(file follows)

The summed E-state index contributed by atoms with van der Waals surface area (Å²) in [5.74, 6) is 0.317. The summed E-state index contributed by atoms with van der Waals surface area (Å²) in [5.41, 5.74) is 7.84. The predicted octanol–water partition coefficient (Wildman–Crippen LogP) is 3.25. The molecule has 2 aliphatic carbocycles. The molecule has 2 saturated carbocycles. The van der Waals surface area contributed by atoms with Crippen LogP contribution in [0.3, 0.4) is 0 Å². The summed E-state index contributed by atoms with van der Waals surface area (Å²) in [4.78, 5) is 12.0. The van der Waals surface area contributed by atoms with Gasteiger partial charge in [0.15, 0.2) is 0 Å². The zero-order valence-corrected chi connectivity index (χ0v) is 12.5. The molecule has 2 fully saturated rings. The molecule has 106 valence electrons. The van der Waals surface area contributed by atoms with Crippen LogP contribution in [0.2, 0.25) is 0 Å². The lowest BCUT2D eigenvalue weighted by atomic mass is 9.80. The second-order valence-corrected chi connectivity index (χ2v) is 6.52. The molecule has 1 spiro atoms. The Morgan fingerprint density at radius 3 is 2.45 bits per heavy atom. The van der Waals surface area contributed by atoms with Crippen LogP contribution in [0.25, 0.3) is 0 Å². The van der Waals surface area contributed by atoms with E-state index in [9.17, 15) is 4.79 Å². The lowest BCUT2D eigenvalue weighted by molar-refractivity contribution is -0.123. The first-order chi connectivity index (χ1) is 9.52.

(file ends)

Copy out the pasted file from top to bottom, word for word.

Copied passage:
The summed E-state index contributed by atoms with van der Waals surface area (Å²) in [5.74, 6) is 0.317. The summed E-state index contributed by atoms with van der Waals surface area (Å²) in [5.41, 5.74) is 7.84. The predicted octanol–water partition coefficient (Wildman–Crippen LogP) is 3.25. The molecule has 2 aliphatic carbocycles. The molecule has 2 saturated carbocycles. The van der Waals surface area contributed by atoms with Crippen LogP contribution in [0.3, 0.4) is 0 Å². The summed E-state index contributed by atoms with van der Waals surface area (Å²) in [4.78, 5) is 12.0. The van der Waals surface area contributed by atoms with Gasteiger partial charge in [0.15, 0.2) is 0 Å². The zero-order valence-corrected chi connectivity index (χ0v) is 12.5. The molecule has 2 fully saturated rings. The molecule has 106 valence electrons. The van der Waals surface area contributed by atoms with Crippen LogP contribution in [0.2, 0.25) is 0 Å². The lowest BCUT2D eigenvalue weighted by atomic mass is 9.80. The second-order valence-corrected chi connectivity index (χ2v) is 6.52. The molecule has 1 spiro atoms. The Morgan fingerprint density at radius 3 is 2.45 bits per heavy atom. The van der Waals surface area contributed by atoms with Crippen LogP contribution in [0.25, 0.3) is 0 Å². The van der Waals surface area contributed by atoms with E-state index in [9.17, 15) is 4.79 Å². The lowest BCUT2D eigenvalue weighted by molar-refractivity contribution is -0.123. The first-order chi connectivity index (χ1) is 9.52.